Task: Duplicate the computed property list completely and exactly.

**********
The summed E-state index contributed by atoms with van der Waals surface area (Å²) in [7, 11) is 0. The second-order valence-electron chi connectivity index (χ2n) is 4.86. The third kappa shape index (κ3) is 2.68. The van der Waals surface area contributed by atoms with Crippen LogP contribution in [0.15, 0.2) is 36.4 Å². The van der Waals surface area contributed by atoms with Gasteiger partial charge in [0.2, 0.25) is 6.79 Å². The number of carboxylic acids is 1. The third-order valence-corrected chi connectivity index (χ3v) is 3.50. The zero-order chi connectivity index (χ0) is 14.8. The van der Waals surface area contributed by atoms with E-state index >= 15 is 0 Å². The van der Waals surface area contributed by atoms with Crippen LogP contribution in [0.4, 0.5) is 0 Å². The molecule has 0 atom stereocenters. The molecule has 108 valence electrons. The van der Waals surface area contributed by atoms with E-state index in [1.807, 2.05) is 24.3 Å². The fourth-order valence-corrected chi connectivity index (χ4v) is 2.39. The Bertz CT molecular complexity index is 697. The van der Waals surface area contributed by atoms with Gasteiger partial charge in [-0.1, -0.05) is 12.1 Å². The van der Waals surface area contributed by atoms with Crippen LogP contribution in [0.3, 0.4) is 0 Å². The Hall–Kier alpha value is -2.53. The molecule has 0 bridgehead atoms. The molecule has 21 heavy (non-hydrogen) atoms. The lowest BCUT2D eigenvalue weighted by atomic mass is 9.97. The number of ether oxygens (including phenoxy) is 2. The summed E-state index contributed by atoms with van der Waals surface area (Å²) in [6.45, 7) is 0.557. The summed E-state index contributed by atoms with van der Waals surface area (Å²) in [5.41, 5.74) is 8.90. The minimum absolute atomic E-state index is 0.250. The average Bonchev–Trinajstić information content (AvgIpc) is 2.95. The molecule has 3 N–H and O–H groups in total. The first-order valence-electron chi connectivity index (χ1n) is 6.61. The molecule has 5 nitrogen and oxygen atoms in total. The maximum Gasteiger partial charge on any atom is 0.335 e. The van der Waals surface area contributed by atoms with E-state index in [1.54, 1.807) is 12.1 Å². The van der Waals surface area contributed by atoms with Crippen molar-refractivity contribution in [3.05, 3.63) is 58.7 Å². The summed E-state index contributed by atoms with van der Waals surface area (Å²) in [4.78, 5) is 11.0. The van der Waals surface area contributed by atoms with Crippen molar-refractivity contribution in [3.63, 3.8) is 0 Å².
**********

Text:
The summed E-state index contributed by atoms with van der Waals surface area (Å²) in [7, 11) is 0. The second-order valence-electron chi connectivity index (χ2n) is 4.86. The third kappa shape index (κ3) is 2.68. The van der Waals surface area contributed by atoms with Crippen LogP contribution in [0.15, 0.2) is 36.4 Å². The van der Waals surface area contributed by atoms with Gasteiger partial charge in [0.2, 0.25) is 6.79 Å². The number of carboxylic acids is 1. The third-order valence-corrected chi connectivity index (χ3v) is 3.50. The zero-order chi connectivity index (χ0) is 14.8. The van der Waals surface area contributed by atoms with E-state index >= 15 is 0 Å². The van der Waals surface area contributed by atoms with Crippen LogP contribution in [0.4, 0.5) is 0 Å². The molecule has 0 atom stereocenters. The molecule has 108 valence electrons. The van der Waals surface area contributed by atoms with E-state index in [1.807, 2.05) is 24.3 Å². The fourth-order valence-corrected chi connectivity index (χ4v) is 2.39. The Bertz CT molecular complexity index is 697. The van der Waals surface area contributed by atoms with Gasteiger partial charge in [-0.1, -0.05) is 12.1 Å². The van der Waals surface area contributed by atoms with Crippen LogP contribution in [0.3, 0.4) is 0 Å². The Hall–Kier alpha value is -2.53. The molecule has 0 bridgehead atoms. The molecule has 21 heavy (non-hydrogen) atoms. The lowest BCUT2D eigenvalue weighted by atomic mass is 9.97. The number of ether oxygens (including phenoxy) is 2. The summed E-state index contributed by atoms with van der Waals surface area (Å²) in [6.45, 7) is 0.557. The summed E-state index contributed by atoms with van der Waals surface area (Å²) in [5.41, 5.74) is 8.90. The minimum absolute atomic E-state index is 0.250. The average Bonchev–Trinajstić information content (AvgIpc) is 2.95. The molecule has 3 N–H and O–H groups in total. The first-order valence-electron chi connectivity index (χ1n) is 6.61. The molecule has 5 nitrogen and oxygen atoms in total. The maximum Gasteiger partial charge on any atom is 0.335 e. The van der Waals surface area contributed by atoms with E-state index in [1.54, 1.807) is 12.1 Å². The van der Waals surface area contributed by atoms with Crippen molar-refractivity contribution in [3.05, 3.63) is 58.7 Å². The summed E-state index contributed by atoms with van der Waals surface area (Å²) in [4.78, 5) is 11.0. The van der Waals surface area contributed by atoms with Crippen molar-refractivity contribution in [3.63, 3.8) is 0 Å².